There are plenty of trolls on the Internet. We’ve all seen it in the comments on every social media site and every online article. So much so that some major web publications are actually shutting down their comments. People are jerks on the Internet. They fight with each other. They nitpick each other. They are mean to each other.
And then there is a silver lining. Amazing things can happen that make you realize that the Internet is a wonderful tool that can bring people together. This is one of those stories.
I’ve been listening to a science podcast called Science..Sort Of. It’s a fun podcast that deals with science in pop culture, science in academia, and fringe science. There’s also some stuff about beer and movie trailers. All-in-all, a fun listen.
I’ve made a few comments, left a few voice messages, and interacted with the hosts through various social media throughout the years. I’ve developed a sort of friendship with these people that only the interwebs can create. But that’s what makes the Internet so awesome.
About a month ago, I reached out to three of the hosts of Science…Sort Of to see if they would be interested in talking with some of my students. I sponsor the Science National Honors Society chapter at my school and I wanted my students to get the opportunity to talk to real scientists about what they are doing and how they got into the field. Three of the paleopals (title of the show hosts) stepped up to the plate and today my students got to interview them.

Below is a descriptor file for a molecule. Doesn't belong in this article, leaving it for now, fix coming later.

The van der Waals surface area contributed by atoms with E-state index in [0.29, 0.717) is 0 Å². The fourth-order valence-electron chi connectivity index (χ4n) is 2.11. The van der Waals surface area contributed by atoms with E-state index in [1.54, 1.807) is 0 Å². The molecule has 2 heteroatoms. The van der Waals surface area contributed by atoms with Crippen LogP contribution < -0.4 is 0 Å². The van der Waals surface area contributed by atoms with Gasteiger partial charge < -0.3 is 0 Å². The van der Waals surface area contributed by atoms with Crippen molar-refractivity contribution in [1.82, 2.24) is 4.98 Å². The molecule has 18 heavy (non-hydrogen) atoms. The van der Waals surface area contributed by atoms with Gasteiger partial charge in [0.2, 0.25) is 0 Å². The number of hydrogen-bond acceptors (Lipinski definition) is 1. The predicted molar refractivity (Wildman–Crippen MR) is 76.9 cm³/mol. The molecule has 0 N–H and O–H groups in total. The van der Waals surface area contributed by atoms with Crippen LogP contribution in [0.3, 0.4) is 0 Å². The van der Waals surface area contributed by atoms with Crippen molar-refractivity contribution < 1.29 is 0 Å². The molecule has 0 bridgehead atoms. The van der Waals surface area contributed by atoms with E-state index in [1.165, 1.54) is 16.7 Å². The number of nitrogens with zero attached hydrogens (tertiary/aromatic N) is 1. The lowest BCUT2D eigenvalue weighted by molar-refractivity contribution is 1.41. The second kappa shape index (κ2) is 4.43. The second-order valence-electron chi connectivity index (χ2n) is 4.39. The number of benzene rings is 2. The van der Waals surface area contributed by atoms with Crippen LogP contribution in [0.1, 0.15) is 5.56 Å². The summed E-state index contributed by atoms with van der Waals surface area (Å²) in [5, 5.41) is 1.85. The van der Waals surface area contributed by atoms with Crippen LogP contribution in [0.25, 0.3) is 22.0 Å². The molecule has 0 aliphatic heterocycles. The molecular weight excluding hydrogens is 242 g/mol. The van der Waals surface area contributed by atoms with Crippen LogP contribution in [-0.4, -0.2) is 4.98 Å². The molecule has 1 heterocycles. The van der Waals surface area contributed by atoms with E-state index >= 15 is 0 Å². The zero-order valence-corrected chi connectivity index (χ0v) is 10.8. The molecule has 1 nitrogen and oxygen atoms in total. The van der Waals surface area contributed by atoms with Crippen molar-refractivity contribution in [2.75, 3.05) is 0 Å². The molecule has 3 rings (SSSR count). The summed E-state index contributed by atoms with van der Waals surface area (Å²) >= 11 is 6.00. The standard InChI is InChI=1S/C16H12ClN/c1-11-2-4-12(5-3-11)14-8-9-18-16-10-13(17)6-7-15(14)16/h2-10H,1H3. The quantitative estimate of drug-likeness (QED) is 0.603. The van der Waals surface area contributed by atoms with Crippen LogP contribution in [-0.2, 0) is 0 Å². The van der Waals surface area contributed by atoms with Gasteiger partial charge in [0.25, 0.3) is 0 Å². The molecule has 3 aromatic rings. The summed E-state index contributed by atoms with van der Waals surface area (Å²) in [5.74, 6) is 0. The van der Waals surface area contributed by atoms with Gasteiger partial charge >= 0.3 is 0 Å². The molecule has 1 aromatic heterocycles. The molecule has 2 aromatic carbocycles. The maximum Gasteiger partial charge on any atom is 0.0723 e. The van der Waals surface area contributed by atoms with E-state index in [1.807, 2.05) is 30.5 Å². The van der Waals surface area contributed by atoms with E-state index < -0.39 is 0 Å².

It went so well. Much better than I could have hoped for. My students had great questions and the paleopals had great answers. Everything from why did you pick your major to what classes did you take in college to how is college different from high school, this interview opened up the eyes of some of my students and took away some of their worries about moving on into the big wide world of college, responsibilities and the future.
None of it would be possible without the Internet. These are people that I started following because I like their podcast. I follow them on Twitter and Google+, I like their pages on Facebook. I’ve been able to interact with them through social media even though we all live across the country and have never actually met each other face to face. Because of the interwebs, 11 high school students from a small town outside Phoenix, AZ were able to talk to and interact with two Ph.D students and an engineer in order to learn more about what options the future holds for them. Because of the Internet, I could reach out to other who are willing to provide learning opportunities to anyone who asks.
This is a pretty wonderful thing. 🙂